Paris Brown: sending up a gimmick?

Est. read time: 7 min

On 8 April 2013 the Evening standard carried a story about Paris Brown who having been appointed as a youth police commissioner by Kent Police and Crime Commissioner, Ann Barnes, one week earlier at a cost to the taxpayer of £15,000 a year was found have posted homophobic and racist tweets prior to her appointment. The Evening Standard asked me for a comment. This is what I wrote on April 8.

Print screen from Evening Standard (http://bit.ly/XJaIwH)

Print screen from Evening Standard (http://bit.ly/XJaIwH)

If Paris Brown had wilfully set out to send up the peculiar notion of a paid ‘youth crime commissioner’, she could not have done it better. Her mother protests that Paris has 14 GCSEs and should be allowed to get on with her life having apologised for her abusive language on Twitter, language which itself borders on hate crime. The fact that she published those deeply offensive remarks before she was appointed to this dubious post is all the more reason why she should be stripped of it.

With 14 GCSEs, she is surely bright enough to know that those former boasts about her loutish and bigoted behaviour constitutes skeletons in her cupboard that give off a stench in which the police ought to have a forensic interest. Even if those appointing her did not probe her Twitter account, she should therefore have revealed her homophobic and racist conduct to them. If she did and was appointed nevertheless, then those who appointed her must have wanted to demonstrate that it is precisely young people with her tendencies they want as ‘advisers’ on youth crime. Proof indeed that her ill-conceived post begs too many questions that have not even been posed.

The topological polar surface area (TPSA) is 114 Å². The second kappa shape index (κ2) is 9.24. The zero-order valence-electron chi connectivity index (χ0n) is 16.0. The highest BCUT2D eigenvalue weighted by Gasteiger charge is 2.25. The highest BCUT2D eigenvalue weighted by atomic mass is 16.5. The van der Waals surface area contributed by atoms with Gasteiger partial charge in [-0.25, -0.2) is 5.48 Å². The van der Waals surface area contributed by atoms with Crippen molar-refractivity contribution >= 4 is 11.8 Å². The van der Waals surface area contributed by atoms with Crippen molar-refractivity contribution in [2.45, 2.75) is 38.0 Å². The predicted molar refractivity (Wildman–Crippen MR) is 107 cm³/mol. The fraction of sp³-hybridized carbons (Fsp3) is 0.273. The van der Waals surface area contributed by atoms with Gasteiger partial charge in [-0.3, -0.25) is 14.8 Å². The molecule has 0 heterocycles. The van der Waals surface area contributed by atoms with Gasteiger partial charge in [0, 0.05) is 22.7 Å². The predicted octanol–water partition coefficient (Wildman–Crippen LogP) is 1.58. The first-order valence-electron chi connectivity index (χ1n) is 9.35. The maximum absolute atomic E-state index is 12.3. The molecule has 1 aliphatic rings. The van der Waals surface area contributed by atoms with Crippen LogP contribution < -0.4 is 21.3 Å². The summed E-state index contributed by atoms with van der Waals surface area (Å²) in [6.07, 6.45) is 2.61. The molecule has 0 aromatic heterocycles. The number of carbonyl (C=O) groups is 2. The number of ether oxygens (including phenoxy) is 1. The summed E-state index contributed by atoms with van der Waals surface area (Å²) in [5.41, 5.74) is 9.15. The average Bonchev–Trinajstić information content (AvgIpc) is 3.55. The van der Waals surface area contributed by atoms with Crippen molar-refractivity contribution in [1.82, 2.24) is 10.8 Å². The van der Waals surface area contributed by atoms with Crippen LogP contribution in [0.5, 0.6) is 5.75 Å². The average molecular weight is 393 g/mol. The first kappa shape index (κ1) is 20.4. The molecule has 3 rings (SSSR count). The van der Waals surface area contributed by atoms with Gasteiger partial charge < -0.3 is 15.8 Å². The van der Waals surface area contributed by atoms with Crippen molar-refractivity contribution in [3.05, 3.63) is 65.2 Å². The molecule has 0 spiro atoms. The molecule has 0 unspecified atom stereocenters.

On Tuesday 9 April 2013, it was reported that Paris Brown had resigned her post. The Evening Standard carried the story as follows:

Speaking at a press conference in Maidstone, Kent, Miss Brown said she had “taken the decision to decline the offer of the position” as she felt recent media attention would affect her ability to carry out the job.

She added: “I am truly sorry for any offence I have caused.”

Miss Brown said: “I have made the decision to decline the offer of the position of Kent youth police and crime commissioner. I have made this decision after a great deal of thought and consultation with my family.

“As I made clear over the weekend, I accept that I have made comments on social networking sites which have offended many people. I am really sorry for any offence caused.

“I strongly reiterate that I am not racist or homophobic. I have fallen into the trap of behaving with bravado on social networking sites. I hope this may stand as a learning experience for many other young people.